I went to a math class as a journalism major

‘The boy next to me fell asleep. I debated waking him up, but I figured I would keep him out of his misery’

As a broadcast journalism major, I decided to attend a math class. I showed up unannounced. I did not participate. I just watched. It was chaos – madness in the depths of Kaprielian Hall.

I entered the cramped room and made my way toward the back where I sat next to a friend and a fellow blonde. I instantly noticed that the room was eerily segregated and far from diverse.

I stuck out like a sore thumb. People stared.

At 2:00p.m. sharp, the professor walked in and greeted the class with a smile and some uneven suspenders.

He wrote on the board, “gluing sides of Euclidean polygons.” At this point I equally as confused by the word “Euclidean” as I was excited to do some arts and crafts. I instantly regretted not packing my fast-drying Elmer’s glue.


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Underneath the heading he drew a rectangle. I got back into math mode and was ready to crush some numbers. The numbers never came.

The professor had a thick French accent. Students in the front row were downing Red Bull. I felt like I was at a hack-a-thon where foreign codes seemed never-ending and participants struggled to stay awake.

Prof looked up after meticulously drawing a hexagon and handed back homework. He finally caught sight of me – I came unannounced. He said: “I know most of you, but the people that don’t go to class, I don’t know them.”

I got some more stares. He then began to explain how many pairs of sides are on a hexagon – I’m assuming to help the slackers in the back understand the definition of a pair (aka me, the girl who doesn’t go to class). Then letters started flowing on the board again. By the fifth E I was lost. I felt like there was some secret math lingo that my high school math education failed to teach me.

I was panicking.

Throughout class, prof asked a few questions to keep students attentive while E’s continued to flood the board. He was giddy. He was excited about math. I thought he was going to answer his own questions out of pure excitement. With all of the built up thrill of geometry sitting in the pit of his stomach, he unknowingly leaned onto the wall and into the light switch. The already dull classroom went pitch black.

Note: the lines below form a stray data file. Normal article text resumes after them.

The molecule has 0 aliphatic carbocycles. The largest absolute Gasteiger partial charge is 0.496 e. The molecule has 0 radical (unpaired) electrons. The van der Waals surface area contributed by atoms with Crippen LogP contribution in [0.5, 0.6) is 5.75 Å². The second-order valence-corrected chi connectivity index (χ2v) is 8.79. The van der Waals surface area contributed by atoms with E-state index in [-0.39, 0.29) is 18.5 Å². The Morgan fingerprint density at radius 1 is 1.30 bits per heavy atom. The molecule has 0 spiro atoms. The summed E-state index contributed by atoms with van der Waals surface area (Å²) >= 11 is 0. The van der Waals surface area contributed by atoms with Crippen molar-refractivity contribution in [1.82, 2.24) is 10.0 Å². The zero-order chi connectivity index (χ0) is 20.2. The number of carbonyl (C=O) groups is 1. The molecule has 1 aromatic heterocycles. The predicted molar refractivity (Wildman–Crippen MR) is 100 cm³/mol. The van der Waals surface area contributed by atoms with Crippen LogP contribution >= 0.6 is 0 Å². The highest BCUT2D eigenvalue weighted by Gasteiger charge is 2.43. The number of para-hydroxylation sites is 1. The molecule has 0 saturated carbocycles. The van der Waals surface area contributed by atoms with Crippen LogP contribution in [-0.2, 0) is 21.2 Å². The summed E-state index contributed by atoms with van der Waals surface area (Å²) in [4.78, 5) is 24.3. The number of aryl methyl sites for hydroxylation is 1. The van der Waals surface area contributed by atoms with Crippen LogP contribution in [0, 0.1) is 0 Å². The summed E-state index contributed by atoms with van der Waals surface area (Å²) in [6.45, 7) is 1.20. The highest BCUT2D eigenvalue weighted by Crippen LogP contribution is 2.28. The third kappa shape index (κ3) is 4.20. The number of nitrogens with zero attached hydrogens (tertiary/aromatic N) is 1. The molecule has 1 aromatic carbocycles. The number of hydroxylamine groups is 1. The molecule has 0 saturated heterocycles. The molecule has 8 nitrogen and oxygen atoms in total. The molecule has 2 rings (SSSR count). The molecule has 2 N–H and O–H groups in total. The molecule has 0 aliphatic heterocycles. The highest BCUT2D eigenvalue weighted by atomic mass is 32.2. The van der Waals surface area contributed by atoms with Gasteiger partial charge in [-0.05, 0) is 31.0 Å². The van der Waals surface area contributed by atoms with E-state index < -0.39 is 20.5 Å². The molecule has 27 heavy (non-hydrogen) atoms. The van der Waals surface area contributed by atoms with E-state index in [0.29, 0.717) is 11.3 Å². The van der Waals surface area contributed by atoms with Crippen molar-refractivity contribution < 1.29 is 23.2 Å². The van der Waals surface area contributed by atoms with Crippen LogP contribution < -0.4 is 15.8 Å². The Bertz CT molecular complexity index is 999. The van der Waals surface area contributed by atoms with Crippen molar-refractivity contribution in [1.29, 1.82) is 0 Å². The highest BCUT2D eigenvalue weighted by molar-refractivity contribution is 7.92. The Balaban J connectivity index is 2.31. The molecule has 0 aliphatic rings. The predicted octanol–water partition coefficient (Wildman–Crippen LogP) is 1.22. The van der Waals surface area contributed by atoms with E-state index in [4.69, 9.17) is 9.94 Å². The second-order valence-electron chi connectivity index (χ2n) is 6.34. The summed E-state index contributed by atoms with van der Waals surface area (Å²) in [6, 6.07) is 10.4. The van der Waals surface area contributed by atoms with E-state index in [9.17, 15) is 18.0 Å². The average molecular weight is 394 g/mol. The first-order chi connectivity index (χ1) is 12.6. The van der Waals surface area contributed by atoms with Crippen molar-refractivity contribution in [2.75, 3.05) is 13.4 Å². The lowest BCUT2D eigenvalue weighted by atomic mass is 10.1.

After some gasps of concerned students, I concluded that this misstep was the most exciting thing that has ever happened in this class.

Prof finally turned the lights back on with a smile wider than before, as he said, “I just wanted to shed light on this problem.”

Nailed it.

Me ft. the homeboy that fell asleep

Me ft. the homeboy that fell asleep

Five minutes later the boy next to me fell asleep. I debated waking him up, but I figured I would keep him out of his misery. People joke about math not having numbers, but in this class it was no joke. There were no numbers. Only E’s. And a lot of them. Better yet, all of these E’s placed in a row were supposedly gluing the sides of Euclidean polygons together.

I guess prof could read the confusion on my face. He said, “let’s try to understand,” and then followed up with a monologue about the E’s “hopping” and “gluing.” Those were words I understood. I started gaining my confidence back. I do know how to hop. I do know how to glue. Yet, I still did not understand the Euclidean polygon. Then he whipped out a paper demonstration, where polygons were actually glued together to form a cone – I knew there was going to be arts and crafts involved.

Prof posed with the cone proudly on his head. “Look, it’s like a hat,” he said. “I guess more like a Chinese hat, like all the Chinese people in class.”

And on that note, I was out.


Me running out of class as fast as I could

University of Southern California